Tempest’s epic scale and grandeur makes his few previous albums look like short stories leading up to a great novel.
Tempest is an album carved with tools of experience and maturity, but fired with an anger, smoulder and sorrow tempering itself just beneath the surface.
Even by such lofty standards, Tempest succeeds enormously, placing it not only in the upper half of Dylan’s catalog, but also with the better submissions of 2012.
After releasing the relatively unremarkable Together Through Life, it feels like something of a revelation to hear Dylan this fired up and playing to his strengths again.
If it indulges in itself too much in moments, Tempest is still a great album, though not the late-career defining collection that early buzz claims.
Tempest is a flawed but mostly fascinating album. It bears the restlessness of an artist seemingly as interested in making music as he's been for a while.
Dylan relies on his own gruffness as a substitute for real intent; he knows he doesn't have to work very hard to sound present, and so he doesn't, and so he isn't.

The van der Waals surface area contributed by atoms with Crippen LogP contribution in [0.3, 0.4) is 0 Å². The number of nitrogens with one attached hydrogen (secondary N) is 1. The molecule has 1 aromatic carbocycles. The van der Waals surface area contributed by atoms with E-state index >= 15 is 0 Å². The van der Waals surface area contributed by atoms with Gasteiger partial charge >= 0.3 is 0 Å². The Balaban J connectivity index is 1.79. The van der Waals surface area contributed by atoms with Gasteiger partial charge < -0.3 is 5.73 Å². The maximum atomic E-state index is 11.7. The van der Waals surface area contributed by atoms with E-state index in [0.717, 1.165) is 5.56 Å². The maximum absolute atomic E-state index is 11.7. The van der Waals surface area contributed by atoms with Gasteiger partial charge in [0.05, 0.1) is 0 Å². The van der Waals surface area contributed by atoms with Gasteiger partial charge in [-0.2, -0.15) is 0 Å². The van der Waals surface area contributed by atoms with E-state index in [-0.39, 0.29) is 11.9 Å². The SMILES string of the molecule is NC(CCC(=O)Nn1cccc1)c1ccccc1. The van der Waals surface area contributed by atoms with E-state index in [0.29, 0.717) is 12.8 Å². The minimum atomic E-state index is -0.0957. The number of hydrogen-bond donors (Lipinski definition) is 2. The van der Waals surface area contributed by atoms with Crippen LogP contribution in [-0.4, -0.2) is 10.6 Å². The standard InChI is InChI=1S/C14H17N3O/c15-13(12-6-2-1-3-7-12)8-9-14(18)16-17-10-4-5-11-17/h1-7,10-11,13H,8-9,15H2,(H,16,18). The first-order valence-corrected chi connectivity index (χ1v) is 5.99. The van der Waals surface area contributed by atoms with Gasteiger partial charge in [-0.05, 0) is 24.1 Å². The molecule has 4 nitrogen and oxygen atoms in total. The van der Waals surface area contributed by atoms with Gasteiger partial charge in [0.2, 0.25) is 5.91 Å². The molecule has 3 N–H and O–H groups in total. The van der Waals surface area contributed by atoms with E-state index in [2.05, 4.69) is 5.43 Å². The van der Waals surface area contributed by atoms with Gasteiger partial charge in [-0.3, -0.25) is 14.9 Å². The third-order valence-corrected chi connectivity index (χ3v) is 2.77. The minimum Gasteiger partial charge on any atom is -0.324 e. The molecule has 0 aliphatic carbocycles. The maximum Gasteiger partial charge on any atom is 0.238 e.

It's not an amazing, revolutionary new Bob Dylan record, but really: when did we last get one of those?
Simply put, Tempest is the perfect storm of everything we love, can’t stand, and just shrug our shoulders about when it comes to late-era Bob Dylan.
|# 23 -||A.V. Club|
|# 1 -||American Songwriter|
|# 11 -||MAGNET|
|# 10 -||MOJO|
|# 26 -||Paste|
|# 16 -||Pazz and Jop|
|# 32 -||Pretty Much Amazing|
|# 4 -||Rolling Stone|
|# 7 -||The Wire|
|# 2 -||Uncut|